Regardless of whether you voted to ‘remain’ in or to ‘leave’ the EU I think by general consensus the result was a shock to all. There are so many questions which over the coming months and years need to be answered, and one which particularly interest me – the question of public sector procurement – is certainly going to need to be addressed.
At the moment of course the picture is unclear about what regulations Public Sector bodies in the UK will be subject to following Brexit – will UK based legislation make things better or worse?
That is obviously going to be subjective, but certainly I hope the government will confirm a commitment to ensuring that regardless of how the legislation ultimately looks, the key thing is that it is founded on securing the maximum value for money and social value from public spending.
As contractors who tender for work day in day out we think that ‘best value’ would be achieved through transparent procurement, a desire to encourage SME’s, and by simplifying the tendering process to encourage greater and fairer competition for contracts – too often for example small locally based companies or specialist contractors with much to offer are excluded because of the size of their business.
As suppliers what we want to see is this:
- Transparent processes which get the best results for the public purse, investors, buyers and suppliers
- Greater and earlier opportunities for suppliers to input into tender documentation in terms of innovation and specialist knowledge to help buyers to get the best outcomes
- Greater support for SME’s to underpin their ability to grow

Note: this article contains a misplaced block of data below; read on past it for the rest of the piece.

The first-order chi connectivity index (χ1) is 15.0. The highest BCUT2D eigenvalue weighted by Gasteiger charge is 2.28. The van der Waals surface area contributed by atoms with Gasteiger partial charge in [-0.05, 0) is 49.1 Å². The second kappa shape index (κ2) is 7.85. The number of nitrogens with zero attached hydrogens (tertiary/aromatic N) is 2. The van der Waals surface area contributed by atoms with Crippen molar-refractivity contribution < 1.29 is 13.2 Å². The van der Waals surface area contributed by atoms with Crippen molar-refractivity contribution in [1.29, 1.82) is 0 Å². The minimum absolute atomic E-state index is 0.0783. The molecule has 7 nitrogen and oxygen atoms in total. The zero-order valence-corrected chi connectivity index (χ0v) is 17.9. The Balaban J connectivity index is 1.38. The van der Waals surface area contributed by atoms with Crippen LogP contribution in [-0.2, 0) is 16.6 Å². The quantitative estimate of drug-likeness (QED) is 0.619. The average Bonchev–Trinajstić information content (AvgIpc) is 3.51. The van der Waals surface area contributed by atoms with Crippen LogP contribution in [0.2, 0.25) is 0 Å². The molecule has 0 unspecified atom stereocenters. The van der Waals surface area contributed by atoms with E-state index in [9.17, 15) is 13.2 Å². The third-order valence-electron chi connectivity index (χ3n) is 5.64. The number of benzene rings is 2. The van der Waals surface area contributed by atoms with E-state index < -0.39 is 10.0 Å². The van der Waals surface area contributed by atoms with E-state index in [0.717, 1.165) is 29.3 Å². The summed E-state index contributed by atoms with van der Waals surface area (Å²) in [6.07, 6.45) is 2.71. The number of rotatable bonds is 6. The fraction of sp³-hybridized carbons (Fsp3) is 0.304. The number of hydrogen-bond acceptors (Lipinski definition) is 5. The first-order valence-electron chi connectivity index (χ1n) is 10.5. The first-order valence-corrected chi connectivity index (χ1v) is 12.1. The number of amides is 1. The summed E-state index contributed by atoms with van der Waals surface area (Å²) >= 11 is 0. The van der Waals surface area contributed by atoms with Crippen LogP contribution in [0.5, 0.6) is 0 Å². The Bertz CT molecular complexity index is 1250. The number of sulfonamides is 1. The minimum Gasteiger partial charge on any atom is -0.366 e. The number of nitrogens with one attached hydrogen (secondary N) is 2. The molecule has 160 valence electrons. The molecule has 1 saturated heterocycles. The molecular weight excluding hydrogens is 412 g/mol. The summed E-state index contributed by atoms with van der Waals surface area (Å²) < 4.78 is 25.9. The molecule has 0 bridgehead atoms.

- A process which delivers more social value for the communities that suppliers work in
- Far greater and more open processes for tendering companies to learn from unsuccessful bids so that they can make improvements in their business to ensure better chances of success in the future
There is already some legislation in place to try to support SME’s, and previous and recent changes in procurement legislation have sought to break contracts down into smaller lots to ensure greater opportunities to tender, reduced red tape, abandoned PQQ’s for lower threshold procurement and tried to introduce mandatory 30-day payment terms. But more needs to be done.
What we don’t want:
- Costly, time-consuming processes that add cost to buyers and suppliers and don’t improve results or opportunities for anybody
A recent Guardian article made a number of points which I agree with in terms of the need for a clear set of procurement procedures and policies.
I was particularly drawn to the following points:
- All large businesses require a clear set of procurement procedures and processes. These help protect against fraud, satisfy corporate governance requirements, ensure suitable competition to deliver value for money and mean suppliers understand the rules of the game and can be confident that they will be treated fairly.
- Public sector corruption deters private investment, misallocates resources and generates social grievances.
- Both the public and suppliers need to know that the UK’s £200bn public sector spend is managed fairly.
It will be interesting to see how things do end up post Brexit in terms of public sector spending. I think there are a great many parts of existing legislation which protect the public in terms of knowing that the spending of public sector money is safeguarded and without reproach, but there are greater efficiencies and fairer distribution of contracts which can still be achieved.
It is a subject I will come back to in the future – let’s keep a watching brief and see what happens!
Rick Awdas is Business Development Manager for the North and Midlands milamaintenance.co.uk